For me, last Thursday was Bingham day. I spent the morning interviewing the former senior law lord about a centre for the study of the rule of law to be established in his name. In the afternoon I dipped into a book of essays written in his honour by more than 50 of his friends and admirers. And in the evening I was at Gray’s Inn to see him accept a handbound presentation copy of this 900-page liber amicorum with a speech that demonstrated both lightness of touch and a deep feeling for legal history. The Bingham Centre for the Rule of Law is to be established in London by the British Institute of International and Comparative Law – once the necessary funding has been raised. It will be dedicated to the promotion of the rule of law in its international aspects, developing the work that formed the foundation of Bingham’s judicial career. And here I must declare an interest as a member of the institute’s appeal board: it was in that capacity that I filmed an interview with him for the institute’s website. There are not many retired chief justices who can chat so engagingly about the rule of law – the nearest thing we had, he said, to a ‘universal, secular religion’. But how could a group of academic lawyers in London solve problems ranging from climate change to the control of cyberspace? Surely these were matters for international agreement? ‘I’m not supposing for a moment that a whole lot of lawyers are going to dictate what the nations should decide,’ Bingham told me. ‘But it’s highly desirable, before decisions are made on these questions, that they should be very fully explored.’ There was great variation, for example, on how different countries tackled the problems of international terrorism. But some people, I suggested, felt that the rule of law was enforced by minorities at the expense of the majority. Bingham accepted that human rights charters were there to protect minorities because, to a large extent, majorities could look after themselves. But he pointed out that the European Court had said ‘time and time again’ that there needed to be a balance between the rights of the individual and the rights of the community. How, though, can the majority protect itself against potential attack by a suspected terrorist? Bingham responded by alluding to the law lords’ most recent ruling on control orders. Even an alleged terrorist was entitled to a fair hearing, he said. The suspect needed to know the thrust of the case against him and should have a reasonable opportunity to answer it. ‘The difficult question here is to draw the line between a hearing that is fair and a hearing that is not.’ The former senior law lord accepted that risk of international terrorism made it harder to persuade people of the importance of the rule of law. ‘But I also think it makes it even more important to adhere to it; and to accept that, even in times of crisis, there are some things which are not permissible in a civilised society – like resort to torture.’ Future generations of law students will no doubt regard it as perfectly commonplace to summon up a 20-minute interview with a recently retired judge at the click of a mouse. It is sad that we cannot peer equally clearly into the minds of his predecessors. And although serving judges have always delivered public lectures, it’s still rather unusual to find so many of them writing so freely in a single book. As Sir Sydney Kentridge QC said at the launch of Tom Bingham and the Transformation of the Law, it is ‘infused with a very warm affection for Lord Bingham’. Many of the contributors take his views as their starting point. Though still something of a pot pourri – a term that springs to mind because a few of the essays are published in French – the book is immensely rich. Anyone reading it from cover to cover will be well informed on all the great issues of the day, though some caution may be needed: Kentridge described the work, published by OUP at £95 and 3½lb, as ‘an ideal bedside book for lawyers with strong wrists’. In response, Bingham was typically modest about his own contribution to the law. ‘We flicker across the stage, we enjoy a brief period of illumination and then we join, in the wings, the noble army of our predecessors who, like us, tried to lay a few stones on the long, grey wall of the English common law – well knowing that our successors will knock a few of them off in a year or two.’ Not so, says one contributor – citing several cases where Bingham’s view ‘is to be preferred to that of the majority’. Another, Lady Hale, agrees that ‘even when Bingham is in the minority, one often has a sneaking sense that history will prove him right.’ History, of course, is important to Bingham. He concluded his acceptance speech by debating when it would have been most exciting for an English lawyer to have lived. ‘Some might say: riding round the shires with Henry II in the days when the Royal writ was being established; or taking part in the great constitutional debates of the 17th century; or laying down the elements of equity in the 18th century; or being one of the great Victorian masters of the common law in the 19th century. ‘My own view is that we are extraordinarily privileged and fortunate to have lived – and practised as lawyers – now.’ Joshua Rozenberg’s interview with Lord Bingham can be viewed in full at: www.biicl.org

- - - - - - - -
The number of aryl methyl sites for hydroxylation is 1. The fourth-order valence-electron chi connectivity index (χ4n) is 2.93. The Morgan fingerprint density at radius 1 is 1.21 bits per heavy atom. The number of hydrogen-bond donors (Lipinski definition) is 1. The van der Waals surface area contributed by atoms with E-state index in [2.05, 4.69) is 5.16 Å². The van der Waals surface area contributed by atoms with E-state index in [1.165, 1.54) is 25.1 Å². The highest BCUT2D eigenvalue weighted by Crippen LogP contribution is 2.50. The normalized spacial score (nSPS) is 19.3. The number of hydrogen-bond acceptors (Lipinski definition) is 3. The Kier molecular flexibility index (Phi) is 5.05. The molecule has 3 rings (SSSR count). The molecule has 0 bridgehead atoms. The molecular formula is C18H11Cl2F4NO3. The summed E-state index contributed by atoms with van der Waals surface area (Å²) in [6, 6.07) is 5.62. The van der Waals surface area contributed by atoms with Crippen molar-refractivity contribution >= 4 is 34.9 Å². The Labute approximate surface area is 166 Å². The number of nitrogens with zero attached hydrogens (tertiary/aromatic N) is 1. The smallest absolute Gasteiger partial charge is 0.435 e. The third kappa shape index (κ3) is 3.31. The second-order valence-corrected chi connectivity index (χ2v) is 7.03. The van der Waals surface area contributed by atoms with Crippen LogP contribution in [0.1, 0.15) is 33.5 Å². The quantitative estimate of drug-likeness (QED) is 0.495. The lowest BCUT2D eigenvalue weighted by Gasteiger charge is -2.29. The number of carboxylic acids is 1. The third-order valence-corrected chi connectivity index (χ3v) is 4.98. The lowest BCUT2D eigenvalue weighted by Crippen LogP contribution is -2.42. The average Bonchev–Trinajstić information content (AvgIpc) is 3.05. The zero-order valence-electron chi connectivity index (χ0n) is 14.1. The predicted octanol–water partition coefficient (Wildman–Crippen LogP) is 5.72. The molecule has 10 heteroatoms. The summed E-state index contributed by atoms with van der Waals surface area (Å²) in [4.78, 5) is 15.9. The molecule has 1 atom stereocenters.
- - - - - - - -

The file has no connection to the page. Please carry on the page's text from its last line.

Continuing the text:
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Get your free guest access SIGN UP TODAY To continue enjoying Building.co.uk, sign up for free guest accessExisting subscriber? LOGIN Subscribe now for unlimited access Stay at the forefront of thought leadership with news and analysis from award-winning journalists. Enjoy company features, CEO interviews, architectural reviews, technical project know-how and the latest innovations.Limited access to building.co.ukBreaking industry news as it happensBreaking, daily and weekly e-newsletters Subscribe to Building today and you will benefit from:Unlimited access to all stories including expert analysis and comment from industry leadersOur league tables, cost models and economics dataOur online archive of over 10,000 articlesBuilding magazine digital editionsBuilding magazine print editionsPrinted/digital supplementsSubscribe now for unlimited access.View our subscription options and join our community
France: On January 23 RATP was due to inaugurate its station on RER Line D serving the Stade de France stadium.RATP has announced plans to provide mobile telephone coverage at all main interchange stations, and all metro Line 1 stations, by the end of the year; stations are being fitted out by Bouygues Telecom, SFR and France Telecom.Germany: On December 20 BVG inaugurated tram services over a 750m extension from Weidendammer Brücke to the Berlin U-Bahn and S-Bahn interchange at Friedrichstra§e.Luxembourg: Bombardier has demonstrated one of its Saarbrücken cars in Luxembourg in support of plans for a tramway; LRVs would run through from CFL tracks onto a 10 km north-south tram route through the city centre.Poland: Hyder Consulting is part of a consortium led by Price Waterhouse carrying out a review of engineering requirements for a 15 km rapid tram route across the city of Krakow.Singapore: GEC Alsthom has won a S$265m contract to build 25 six-car EMUs for the Land Transport Authority’s 20 km North East line; first delivery is due in early 2001. Groundbreaking for tunnelling took place on November 25.Spain: Valencia Railways (FGV) has presented the regional government with a 1998 investment plan that includes Pts5·7 to complete the Alameda – Avinguda section of metro Line 5 and Pts900m for the extension of Line 4. Pts1bn has been earmarked for the acquisition of additional light rail vehicles.USA: Baker Heavy & Highway Inc, a subsidiary of Michael Baker Corp, has won a $14·5m contract to lay 11route-km of track on Washington’s Green line – the last section of Metro’s 165 km system.A groundbreaking ceremony was held on December 4 for Marta’s $45·3m North Springs station, the final stop on the North line due to open in December 2000. BART has installed colour CCTV on 80 of its cars to reduce graffiti and vandalism, which cost the agency $1·6m a year.St Louis region transit planners are examining options for a planned 12 km light rail extension to Shrewsbury; limited funds of $350m make an underground route from Forest Park through University City and Clayton unlikely – a surface option would cost about $319m. The line is planned for completion in 2004.Salt Lake City’s TRAX light rail line could open early, as work is six months ahead of schedule; UTA has confirmed that opening could well be before the scheduled inauguration date in March 2000.